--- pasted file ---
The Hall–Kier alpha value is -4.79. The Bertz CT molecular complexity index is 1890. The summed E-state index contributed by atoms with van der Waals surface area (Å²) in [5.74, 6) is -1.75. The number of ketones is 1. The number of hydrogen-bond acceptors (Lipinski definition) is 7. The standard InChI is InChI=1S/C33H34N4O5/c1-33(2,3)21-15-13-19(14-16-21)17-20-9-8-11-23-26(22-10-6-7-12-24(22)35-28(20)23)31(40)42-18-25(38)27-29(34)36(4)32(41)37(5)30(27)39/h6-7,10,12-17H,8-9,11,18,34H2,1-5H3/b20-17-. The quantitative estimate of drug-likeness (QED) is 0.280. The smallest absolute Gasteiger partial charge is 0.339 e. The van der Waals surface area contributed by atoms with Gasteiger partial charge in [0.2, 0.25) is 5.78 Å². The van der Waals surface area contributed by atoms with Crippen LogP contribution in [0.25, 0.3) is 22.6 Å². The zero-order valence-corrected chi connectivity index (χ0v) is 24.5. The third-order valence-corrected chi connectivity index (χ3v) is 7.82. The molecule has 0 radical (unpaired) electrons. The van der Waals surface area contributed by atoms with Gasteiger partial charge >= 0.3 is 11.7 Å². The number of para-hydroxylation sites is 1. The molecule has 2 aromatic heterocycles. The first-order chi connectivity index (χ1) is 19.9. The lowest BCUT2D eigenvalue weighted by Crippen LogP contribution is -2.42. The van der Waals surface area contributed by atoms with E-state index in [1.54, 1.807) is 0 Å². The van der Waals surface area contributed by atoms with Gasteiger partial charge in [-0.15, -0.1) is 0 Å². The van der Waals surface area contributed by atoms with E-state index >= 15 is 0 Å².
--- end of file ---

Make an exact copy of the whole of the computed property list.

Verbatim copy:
The Hall–Kier alpha value is -4.79. The Bertz CT molecular complexity index is 1890. The summed E-state index contributed by atoms with van der Waals surface area (Å²) in [5.74, 6) is -1.75. The number of ketones is 1. The number of hydrogen-bond acceptors (Lipinski definition) is 7. The standard InChI is InChI=1S/C33H34N4O5/c1-33(2,3)21-15-13-19(14-16-21)17-20-9-8-11-23-26(22-10-6-7-12-24(22)35-28(20)23)31(40)42-18-25(38)27-29(34)36(4)32(41)37(5)30(27)39/h6-7,10,12-17H,8-9,11,18,34H2,1-5H3/b20-17-. The quantitative estimate of drug-likeness (QED) is 0.280. The smallest absolute Gasteiger partial charge is 0.339 e. The van der Waals surface area contributed by atoms with Gasteiger partial charge in [0.2, 0.25) is 5.78 Å². The van der Waals surface area contributed by atoms with Crippen LogP contribution in [0.25, 0.3) is 22.6 Å². The zero-order valence-corrected chi connectivity index (χ0v) is 24.5. The third-order valence-corrected chi connectivity index (χ3v) is 7.82. The molecule has 0 radical (unpaired) electrons. The van der Waals surface area contributed by atoms with Gasteiger partial charge >= 0.3 is 11.7 Å². The number of para-hydroxylation sites is 1. The molecule has 2 aromatic heterocycles. The first-order chi connectivity index (χ1) is 19.9. The lowest BCUT2D eigenvalue weighted by Crippen LogP contribution is -2.42. The van der Waals surface area contributed by atoms with E-state index in [1.54, 1.807) is 0 Å². The van der Waals surface area contributed by atoms with Gasteiger partial charge in [-0.15, -0.1) is 0 Å². The van der Waals surface area contributed by atoms with E-state index >= 15 is 0 Å².